Xiangyu Ruan, Wei Dai, Wenqiang Wang, Chunhui Ou, Qianqian Xu, Ziji Zhou, Zhengji Wen, Chang Liu, Jiaming Hao ORCID logo, Zhiqiang Guan ORCID logo and Hongxing Xu

Ultrathin, broadband, omnidirectional, and polarization-independent infrared absorber using all-dielectric refractory materials

Open Access
De Gruyter | Published online: March 4, 2021

Abstract

Broadband long-wavelength infrared (LWIR) optical absorbers have important applications in thermal emission and imaging, infrared camouflaging, and waste heat and biothermal energy utilization. However, the practical application of broadband LWIR optical absorbers requires low-cost and facile fabrication of large-area structures with limited thickness. This paper reports the design and fabrication of an ultrathin, broadband, omnidirectional, and polarization-independent LWIR optical absorber composed of anodized aluminum oxide and highly doped Si using the gradient refractive index strategy. The average absorption of the broadband optical absorber is higher than 95% in the 8–15 μm wavelength range, and it has wide incident angle and polarization tolerances. More than 95% of the optical energy in the wavelength range from 8 to 13 μm was absorbed within a depth of 8 μm, making this absorber the thinnest broadband LWIR dielectric absorber so far. The absorption remained above 90% after annealing at 800 °C in air. The infrared camouflage of the proposed absorber was successfully demonstrated with a human body background. With the advantages of facile fabrication, low-cost materials, restricted absorption thickness, and excellent thermal stability, the developed broadband LWIR optical absorber is very promising for the practical applications mentioned above.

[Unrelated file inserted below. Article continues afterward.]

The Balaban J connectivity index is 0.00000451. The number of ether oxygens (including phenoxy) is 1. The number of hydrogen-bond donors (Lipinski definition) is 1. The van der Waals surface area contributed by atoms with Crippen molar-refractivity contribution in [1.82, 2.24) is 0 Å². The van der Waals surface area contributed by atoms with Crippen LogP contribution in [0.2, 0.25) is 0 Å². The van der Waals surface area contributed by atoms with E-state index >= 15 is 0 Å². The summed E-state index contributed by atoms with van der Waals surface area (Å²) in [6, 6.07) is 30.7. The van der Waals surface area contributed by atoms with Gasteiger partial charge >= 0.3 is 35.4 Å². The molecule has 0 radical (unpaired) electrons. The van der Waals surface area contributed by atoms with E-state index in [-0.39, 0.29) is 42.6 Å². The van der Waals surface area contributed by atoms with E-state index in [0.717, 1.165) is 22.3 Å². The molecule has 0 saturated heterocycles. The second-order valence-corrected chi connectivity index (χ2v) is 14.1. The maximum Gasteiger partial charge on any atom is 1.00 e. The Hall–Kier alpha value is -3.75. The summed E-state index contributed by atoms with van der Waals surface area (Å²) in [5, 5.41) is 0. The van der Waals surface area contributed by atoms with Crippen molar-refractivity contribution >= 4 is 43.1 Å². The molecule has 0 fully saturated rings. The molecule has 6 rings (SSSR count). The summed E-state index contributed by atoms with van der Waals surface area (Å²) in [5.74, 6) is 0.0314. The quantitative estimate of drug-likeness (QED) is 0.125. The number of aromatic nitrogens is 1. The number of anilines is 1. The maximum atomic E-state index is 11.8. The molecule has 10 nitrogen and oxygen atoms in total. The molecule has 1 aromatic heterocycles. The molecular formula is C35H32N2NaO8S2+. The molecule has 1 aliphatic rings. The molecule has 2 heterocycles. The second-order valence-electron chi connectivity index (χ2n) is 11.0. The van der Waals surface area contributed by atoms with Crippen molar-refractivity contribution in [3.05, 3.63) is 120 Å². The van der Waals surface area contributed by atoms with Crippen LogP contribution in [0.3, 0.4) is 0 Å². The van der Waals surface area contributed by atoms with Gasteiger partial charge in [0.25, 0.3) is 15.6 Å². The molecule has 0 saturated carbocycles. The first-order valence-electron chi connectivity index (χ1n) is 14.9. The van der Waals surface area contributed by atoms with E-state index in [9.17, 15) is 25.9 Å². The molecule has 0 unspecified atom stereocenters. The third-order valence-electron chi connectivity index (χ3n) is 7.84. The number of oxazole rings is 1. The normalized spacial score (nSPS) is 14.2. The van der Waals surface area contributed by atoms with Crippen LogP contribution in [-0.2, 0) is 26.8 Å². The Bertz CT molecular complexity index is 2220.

1 Introduction

The long-wavelength infrared (LWIR) thermal emission range from 8 to 14 μm lies within the transparent atmospheric window. As LWIR emission has attracted tremendous interest, the development of LWIR optical absorbers is of great significance for diverse applications such as infrared thermal imaging [1], [2], [3], [4], thermal emission [5], [6], [7], chemical and biological sensing [8], infrared camouflaging [9], [ 10], waste heat utilization [11], and radiative cooling [12].